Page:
“I doesn’t matter how it makes you feel. It is.
I don’t love you. I don’t remember loving you. You don’t make me cry.
You don’t make me laugh. You never have. I used to crawl
inside myself and sink when I thought of us, ashamed of my choice in you.
I don’t feel that any more because we aren’t.” He walks to her.
He’s a head taller than she is. He looks down. She doesn’t look at him.
“I’m doing the best I can not to spit on you.” She exhales and closes her eyes.
“I know. This shouldn’t be news to you but it is and I’m sorry you’re angry and hurt.

I wish you could move on, too. I know you’re hoping I have some doubts.
Our marriage was the ghost of my own doubt.
I’m not doubtful. I’m through.” She turns again to leave but he stops her
as he spits one word: “Whore.”
I’ve dropped all pretense that I’m not watching.
Everyone in the 48th Street Winn-Dixie is watching. Everyone is going to go home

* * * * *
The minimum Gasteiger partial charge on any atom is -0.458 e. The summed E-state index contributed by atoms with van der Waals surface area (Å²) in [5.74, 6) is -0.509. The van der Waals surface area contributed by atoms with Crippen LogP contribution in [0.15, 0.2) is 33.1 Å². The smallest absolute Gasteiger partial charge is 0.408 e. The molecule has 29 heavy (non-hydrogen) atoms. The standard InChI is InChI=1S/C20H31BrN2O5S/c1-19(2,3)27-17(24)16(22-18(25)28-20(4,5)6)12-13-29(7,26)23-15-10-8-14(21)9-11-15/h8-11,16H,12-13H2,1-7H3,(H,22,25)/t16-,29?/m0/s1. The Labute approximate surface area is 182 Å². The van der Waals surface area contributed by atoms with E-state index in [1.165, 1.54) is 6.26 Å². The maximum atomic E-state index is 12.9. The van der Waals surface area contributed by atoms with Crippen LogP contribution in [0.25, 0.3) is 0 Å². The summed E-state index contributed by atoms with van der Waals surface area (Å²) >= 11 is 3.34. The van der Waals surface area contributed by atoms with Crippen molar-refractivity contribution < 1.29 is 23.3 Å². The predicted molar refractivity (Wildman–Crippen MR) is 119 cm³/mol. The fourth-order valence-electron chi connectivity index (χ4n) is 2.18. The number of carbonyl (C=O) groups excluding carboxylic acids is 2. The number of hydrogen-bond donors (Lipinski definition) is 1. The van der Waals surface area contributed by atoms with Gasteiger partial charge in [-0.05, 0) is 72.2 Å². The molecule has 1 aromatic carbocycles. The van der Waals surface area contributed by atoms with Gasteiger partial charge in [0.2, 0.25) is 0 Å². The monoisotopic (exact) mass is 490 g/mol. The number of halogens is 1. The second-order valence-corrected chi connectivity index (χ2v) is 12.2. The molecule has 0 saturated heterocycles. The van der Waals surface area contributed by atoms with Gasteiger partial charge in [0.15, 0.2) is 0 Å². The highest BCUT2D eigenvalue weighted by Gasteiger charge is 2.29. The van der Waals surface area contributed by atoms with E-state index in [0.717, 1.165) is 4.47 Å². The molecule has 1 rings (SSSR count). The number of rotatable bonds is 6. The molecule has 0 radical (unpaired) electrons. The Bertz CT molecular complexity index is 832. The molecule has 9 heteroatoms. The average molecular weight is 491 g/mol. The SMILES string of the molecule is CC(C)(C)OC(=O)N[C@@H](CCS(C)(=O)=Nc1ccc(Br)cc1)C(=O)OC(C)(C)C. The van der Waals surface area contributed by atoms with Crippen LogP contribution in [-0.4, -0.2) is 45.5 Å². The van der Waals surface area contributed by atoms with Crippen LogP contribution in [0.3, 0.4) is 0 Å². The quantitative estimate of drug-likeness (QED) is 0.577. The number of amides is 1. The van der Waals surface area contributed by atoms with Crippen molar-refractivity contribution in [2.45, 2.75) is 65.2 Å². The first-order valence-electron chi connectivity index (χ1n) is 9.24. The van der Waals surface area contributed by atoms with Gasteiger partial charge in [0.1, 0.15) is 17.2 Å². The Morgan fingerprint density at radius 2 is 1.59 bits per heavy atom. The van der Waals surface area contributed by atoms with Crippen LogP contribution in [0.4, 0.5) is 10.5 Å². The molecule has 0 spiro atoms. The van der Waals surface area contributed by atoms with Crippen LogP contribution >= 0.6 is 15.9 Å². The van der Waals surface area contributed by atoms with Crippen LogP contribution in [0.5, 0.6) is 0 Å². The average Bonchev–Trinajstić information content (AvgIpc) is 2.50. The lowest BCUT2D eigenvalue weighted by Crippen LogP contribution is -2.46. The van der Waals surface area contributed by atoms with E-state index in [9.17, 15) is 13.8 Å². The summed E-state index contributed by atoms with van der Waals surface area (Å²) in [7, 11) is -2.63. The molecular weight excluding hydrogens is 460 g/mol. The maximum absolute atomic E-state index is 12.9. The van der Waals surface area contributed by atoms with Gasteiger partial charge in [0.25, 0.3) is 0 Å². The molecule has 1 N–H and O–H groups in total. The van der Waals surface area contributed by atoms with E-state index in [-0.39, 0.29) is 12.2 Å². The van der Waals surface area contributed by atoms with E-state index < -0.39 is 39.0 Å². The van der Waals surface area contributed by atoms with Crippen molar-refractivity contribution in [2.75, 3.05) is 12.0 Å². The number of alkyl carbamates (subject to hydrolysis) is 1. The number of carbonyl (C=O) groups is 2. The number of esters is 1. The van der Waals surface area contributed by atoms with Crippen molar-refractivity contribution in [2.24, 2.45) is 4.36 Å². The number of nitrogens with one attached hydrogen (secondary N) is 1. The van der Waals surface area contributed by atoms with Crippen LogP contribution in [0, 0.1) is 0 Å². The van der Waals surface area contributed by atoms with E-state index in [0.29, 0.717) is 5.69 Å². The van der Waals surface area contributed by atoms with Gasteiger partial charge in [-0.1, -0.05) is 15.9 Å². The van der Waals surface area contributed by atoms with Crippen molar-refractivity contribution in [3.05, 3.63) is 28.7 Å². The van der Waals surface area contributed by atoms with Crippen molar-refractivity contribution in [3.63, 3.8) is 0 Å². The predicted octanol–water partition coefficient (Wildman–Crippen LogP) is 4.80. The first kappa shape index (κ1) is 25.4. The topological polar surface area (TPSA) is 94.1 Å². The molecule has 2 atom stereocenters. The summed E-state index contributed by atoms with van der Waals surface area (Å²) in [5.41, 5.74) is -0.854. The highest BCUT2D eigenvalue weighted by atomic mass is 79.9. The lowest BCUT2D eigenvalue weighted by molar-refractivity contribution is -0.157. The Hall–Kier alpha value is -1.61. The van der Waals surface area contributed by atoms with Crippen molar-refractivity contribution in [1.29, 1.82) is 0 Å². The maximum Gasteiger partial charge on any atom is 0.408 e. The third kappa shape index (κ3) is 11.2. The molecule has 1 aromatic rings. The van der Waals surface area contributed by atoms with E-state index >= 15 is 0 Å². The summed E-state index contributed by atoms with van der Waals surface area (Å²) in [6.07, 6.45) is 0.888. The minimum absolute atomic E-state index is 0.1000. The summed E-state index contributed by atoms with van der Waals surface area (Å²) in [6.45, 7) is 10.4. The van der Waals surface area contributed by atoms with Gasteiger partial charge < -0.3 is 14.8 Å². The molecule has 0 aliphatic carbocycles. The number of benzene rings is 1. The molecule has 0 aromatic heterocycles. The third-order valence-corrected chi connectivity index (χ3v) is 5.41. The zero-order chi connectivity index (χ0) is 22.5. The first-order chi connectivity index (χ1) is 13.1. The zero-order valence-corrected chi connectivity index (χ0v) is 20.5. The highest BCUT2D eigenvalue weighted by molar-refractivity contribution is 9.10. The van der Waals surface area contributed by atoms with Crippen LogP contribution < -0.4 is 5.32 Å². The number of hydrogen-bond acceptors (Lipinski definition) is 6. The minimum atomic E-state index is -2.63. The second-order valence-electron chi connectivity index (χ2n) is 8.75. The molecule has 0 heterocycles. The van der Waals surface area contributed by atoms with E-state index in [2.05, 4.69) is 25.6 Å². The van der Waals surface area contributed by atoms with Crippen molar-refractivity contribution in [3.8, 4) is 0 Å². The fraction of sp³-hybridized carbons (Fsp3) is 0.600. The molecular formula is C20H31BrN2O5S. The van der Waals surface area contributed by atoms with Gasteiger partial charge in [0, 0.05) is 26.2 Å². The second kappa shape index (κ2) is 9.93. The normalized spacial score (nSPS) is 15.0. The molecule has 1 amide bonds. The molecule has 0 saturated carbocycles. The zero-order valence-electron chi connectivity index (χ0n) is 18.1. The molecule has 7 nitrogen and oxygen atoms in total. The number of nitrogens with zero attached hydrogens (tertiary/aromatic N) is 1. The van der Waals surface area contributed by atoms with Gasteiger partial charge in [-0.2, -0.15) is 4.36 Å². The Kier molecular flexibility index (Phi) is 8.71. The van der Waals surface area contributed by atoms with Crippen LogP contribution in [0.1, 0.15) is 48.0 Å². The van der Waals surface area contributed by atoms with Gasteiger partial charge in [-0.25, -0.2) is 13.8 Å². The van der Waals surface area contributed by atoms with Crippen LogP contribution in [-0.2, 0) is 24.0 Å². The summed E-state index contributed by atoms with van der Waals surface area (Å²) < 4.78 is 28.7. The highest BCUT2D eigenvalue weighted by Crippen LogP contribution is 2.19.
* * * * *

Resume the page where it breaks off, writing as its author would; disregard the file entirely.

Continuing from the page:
and tell this story. She faces him. He’s shaking. “That ring on your finger.
It’s my grandfather’s. Give it back to me. Give me back my grandfather’s ring.
You’re not my wife. You’re a whore. Give me that ring, whore.”
“Would your grandfather be proud of you? Of your words? Of this?”
“Don’t talk about him. He’d want his ring back. Give me the ring, whore.” 
She pulls off the ring and drops it. Bouncing, it sounds like the highest handbell,
the only living sound in the silent store. One song ends, another begins.

Tears mark the floor. “I’ve never been more grateful we had no children.
When we chose not to have them, I didn’t know you’d always be one.”
She heads for the door. He follows. I follow them both, shameless.
They get in separate cars. His needs a belt. And tires. And bondo.